Hrishi K: I quite like the fact that you are likening investment to cricket; it goes with the flavor of the season. Just on a lighter note, were your cricket playing abilities on the pitch in your younger days as good as your investment advice abilities?

Harsh Roongta:  Absolutely! Absolutely and you wit it on the head Hrishi.

Hrishi K: What is the difference between risk appetite and risk tolerance Harsh? That is an area a lot of people are unsure about I would like you to remove all the cobwebs.

Harsh Roongta: So I mean these are terminology and many people use them interchangeably, there is no legal definition for risk appetite and risk tolerance. I would like to put it as the ability to take the risk V/S the willingness to take the risk. Again let me use the cricketing analogy since people understand that better. Think of a steady player like Cheteshwar Pujara ok, when he is at the crease his normal strategy to cut out the raise play in the V, play all around the ground but if only one over is left in the match and 20 runs are to be scored and he is batting even a Cheteshwar Pujara will have to try a lofted shot V/S let us take a reverse situation only 10 runs are needed 5 overs are left then even an attacking player like Virat Kohli will play steadily to make sure that the match is won. So the ultimate objective that the match should be won is important obviously you have to work with what you have which is natural style, your natural style of investment and the resources you have so I think I hope that sort of explains the difference between your natural style steady or slightly risk taking V/S the resources available that allows you to do something different. So ability and willingness.

Hrishi K: Can you give us a break-up of the kind of investments investors with different risk appetites should enter into? Let’s say for example what should a high risk taker invest into compared to a medium risk taker and a low risk taker Harsh?

Harsh Roongta: So you know Hrishi what you have done is, you have only taken one side of what should be taken and what should be the matrix ok? The one side is obviously your risk taking your high risk, moderate risk and a low risk. On the other side also I would say and this is assuming resources are enough ok, is your period right. So let us say the rows or the columns let us say your risk taking ability the low, moderate and high and the rows and the periods and short terms which means up to 3 years, medium term, between 3 and 9 years, long terms 10 years and above. Now let’s say this is the matrix, in each cell in this matrix so for example short term low risk very clearly fixed income securities which have to be things like bank deposits, liquid funds, arbitrage funds those kinds of things would be there and so on. I mean I think it is a continuum where you will see it going towards equity till when you have long term and high risk that can be pure equity 100% equity. So I mean this will be a matrix structure and there is no absolute one answer to the question that you asked.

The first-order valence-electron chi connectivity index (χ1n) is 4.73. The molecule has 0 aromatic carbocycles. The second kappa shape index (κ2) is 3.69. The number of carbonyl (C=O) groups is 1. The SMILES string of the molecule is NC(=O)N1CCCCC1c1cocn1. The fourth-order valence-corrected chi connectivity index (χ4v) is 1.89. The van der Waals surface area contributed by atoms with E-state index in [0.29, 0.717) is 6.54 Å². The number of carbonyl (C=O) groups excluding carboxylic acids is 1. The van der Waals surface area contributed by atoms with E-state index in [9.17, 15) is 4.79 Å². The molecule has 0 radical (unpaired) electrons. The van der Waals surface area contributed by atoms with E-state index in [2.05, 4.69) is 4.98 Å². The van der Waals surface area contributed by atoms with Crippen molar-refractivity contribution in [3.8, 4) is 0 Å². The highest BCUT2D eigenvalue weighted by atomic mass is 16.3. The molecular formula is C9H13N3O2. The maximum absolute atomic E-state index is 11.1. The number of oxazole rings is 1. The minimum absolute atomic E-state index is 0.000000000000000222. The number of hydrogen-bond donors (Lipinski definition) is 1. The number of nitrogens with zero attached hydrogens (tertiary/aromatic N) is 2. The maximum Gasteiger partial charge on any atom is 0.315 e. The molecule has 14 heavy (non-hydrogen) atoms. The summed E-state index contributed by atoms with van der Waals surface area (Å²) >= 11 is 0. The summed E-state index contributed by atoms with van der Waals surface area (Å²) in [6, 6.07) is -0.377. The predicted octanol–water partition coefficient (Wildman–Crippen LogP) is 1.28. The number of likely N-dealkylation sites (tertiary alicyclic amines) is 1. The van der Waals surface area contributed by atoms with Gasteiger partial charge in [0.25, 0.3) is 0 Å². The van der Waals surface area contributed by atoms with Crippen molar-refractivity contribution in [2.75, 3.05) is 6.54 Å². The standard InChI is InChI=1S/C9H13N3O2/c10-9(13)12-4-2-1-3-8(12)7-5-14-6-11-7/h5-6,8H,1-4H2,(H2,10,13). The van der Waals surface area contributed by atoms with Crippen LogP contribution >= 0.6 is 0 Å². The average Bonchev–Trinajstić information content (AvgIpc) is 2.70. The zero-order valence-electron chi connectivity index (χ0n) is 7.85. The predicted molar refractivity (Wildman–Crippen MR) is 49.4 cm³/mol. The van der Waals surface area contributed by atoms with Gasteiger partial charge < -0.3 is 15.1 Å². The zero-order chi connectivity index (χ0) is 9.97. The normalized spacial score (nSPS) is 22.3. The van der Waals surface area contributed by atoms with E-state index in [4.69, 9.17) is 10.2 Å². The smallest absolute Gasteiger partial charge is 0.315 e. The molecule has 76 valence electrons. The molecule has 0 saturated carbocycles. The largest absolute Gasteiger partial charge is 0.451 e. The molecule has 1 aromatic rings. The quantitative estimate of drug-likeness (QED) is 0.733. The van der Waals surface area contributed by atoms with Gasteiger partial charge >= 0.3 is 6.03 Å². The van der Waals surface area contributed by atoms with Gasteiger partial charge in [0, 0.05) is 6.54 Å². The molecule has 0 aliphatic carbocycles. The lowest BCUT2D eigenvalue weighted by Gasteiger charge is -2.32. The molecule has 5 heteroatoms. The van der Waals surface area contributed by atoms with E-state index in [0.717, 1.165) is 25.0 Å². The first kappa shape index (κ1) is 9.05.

Hrishi K: You are listening to National Stock Exchange (NSE) presents Invest – O- Cast (An exclusive investor podcast) Powered by MoneyControl we are committed to break the limitations of geographical boundaries and reach investors across the country. Harsh Roongta, personal finance expert, is on the show with us today educating us on risk and how does risk appetite shape an individual’s portfolio. You know, in India, a lot of people have to be taken into consideration before you invest into anything. It’s a given in India that as an individual you will take care of your parents, child’s education, siblings on occasion extended family members as well. Harsh How much of a say do dependents have in deciding an Indian investor’s risk appetite? And does the number of dependents explain India’s love for fixed deposits and insurance, for example because you know that is something we still seem to believe in our country?

Harsh Roongta:  Your natural style is your natural style, so it is possible that your dependents share your natural style and then they influence to a certain extent but I think your natural style, your risk taking ability remains your risk taking ability but let’s come to the second interesting question you asked, does this explain, does low risk appetite in India does that explains the love for fixed deposits and insurance? So I think that’s not really true because Indians don’t really have a low risk appetite. I mean the manner in which we have small number of people but the number of people who invest in equity and that’s a growing number of people now clearly the ability to take risk is high. And think of the people who used to sort of give money as advance to builders, without knowing really when the buildings are going to come up that tells you the amount of risk that Indian investors are willing to take. But coming back to fixed deposits and insurance, I think the love for deposits and insurance is more a matter of a mixture of ignorance, inertia, mis-selling, rather than the number of dependents. First fixed deposits they have always been around, very comfortable to deal with and on the surface, on the surface it doesn’t affect your invested capital. You will always see a nice little increment year after year but in the long run remember because the return, net of taxes is almost always lower than inflation; you are actually eating into your wealth. It is guaranteed to eat into your wealth; it is a sure shot risk I would say if your investment horizon is wrong, is very long. So the second part the insurance cum investment products that I think is a simple matter of high pressure mis-selling tactics obviously driven by the high commissions that agents make and the bad habit that all of us typically have of investing only for tax break, not investing for gold investing only for tax break and that too doing it at the last minute. So I think it is the mixture of all these reasons why insurance is such insurance and fixed deposits are such a big deal still.